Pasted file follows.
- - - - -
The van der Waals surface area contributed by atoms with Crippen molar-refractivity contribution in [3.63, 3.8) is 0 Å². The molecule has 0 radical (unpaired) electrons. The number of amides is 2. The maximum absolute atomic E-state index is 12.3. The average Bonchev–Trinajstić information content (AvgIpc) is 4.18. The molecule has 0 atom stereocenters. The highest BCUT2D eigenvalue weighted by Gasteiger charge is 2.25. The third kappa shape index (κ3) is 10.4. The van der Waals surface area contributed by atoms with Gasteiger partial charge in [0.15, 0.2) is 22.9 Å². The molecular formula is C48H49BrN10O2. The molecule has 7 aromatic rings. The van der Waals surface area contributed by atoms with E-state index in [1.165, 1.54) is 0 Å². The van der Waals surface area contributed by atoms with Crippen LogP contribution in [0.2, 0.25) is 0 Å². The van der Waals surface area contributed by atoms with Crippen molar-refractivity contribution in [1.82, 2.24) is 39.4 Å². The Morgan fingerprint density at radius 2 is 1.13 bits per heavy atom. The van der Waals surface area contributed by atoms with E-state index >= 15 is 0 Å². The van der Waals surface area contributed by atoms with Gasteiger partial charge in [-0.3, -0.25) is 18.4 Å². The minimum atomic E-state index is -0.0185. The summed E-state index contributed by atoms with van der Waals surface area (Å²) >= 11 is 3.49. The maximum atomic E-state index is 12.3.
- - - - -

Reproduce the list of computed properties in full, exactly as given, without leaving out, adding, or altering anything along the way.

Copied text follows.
The van der Waals surface area contributed by atoms with Crippen molar-refractivity contribution in [3.63, 3.8) is 0 Å². The molecule has 0 radical (unpaired) electrons. The number of amides is 2. The maximum absolute atomic E-state index is 12.3. The average Bonchev–Trinajstić information content (AvgIpc) is 4.18. The molecule has 0 atom stereocenters. The highest BCUT2D eigenvalue weighted by Gasteiger charge is 2.25. The third kappa shape index (κ3) is 10.4. The van der Waals surface area contributed by atoms with Gasteiger partial charge in [0.15, 0.2) is 22.9 Å². The molecular formula is C48H49BrN10O2. The molecule has 7 aromatic rings. The van der Waals surface area contributed by atoms with E-state index in [1.165, 1.54) is 0 Å². The van der Waals surface area contributed by atoms with Crippen LogP contribution in [0.2, 0.25) is 0 Å². The van der Waals surface area contributed by atoms with Crippen molar-refractivity contribution in [1.82, 2.24) is 39.4 Å². The Morgan fingerprint density at radius 2 is 1.13 bits per heavy atom. The van der Waals surface area contributed by atoms with E-state index >= 15 is 0 Å². The van der Waals surface area contributed by atoms with Gasteiger partial charge in [-0.3, -0.25) is 18.4 Å². The minimum atomic E-state index is -0.0185. The summed E-state index contributed by atoms with van der Waals surface area (Å²) >= 11 is 3.49. The maximum atomic E-state index is 12.3.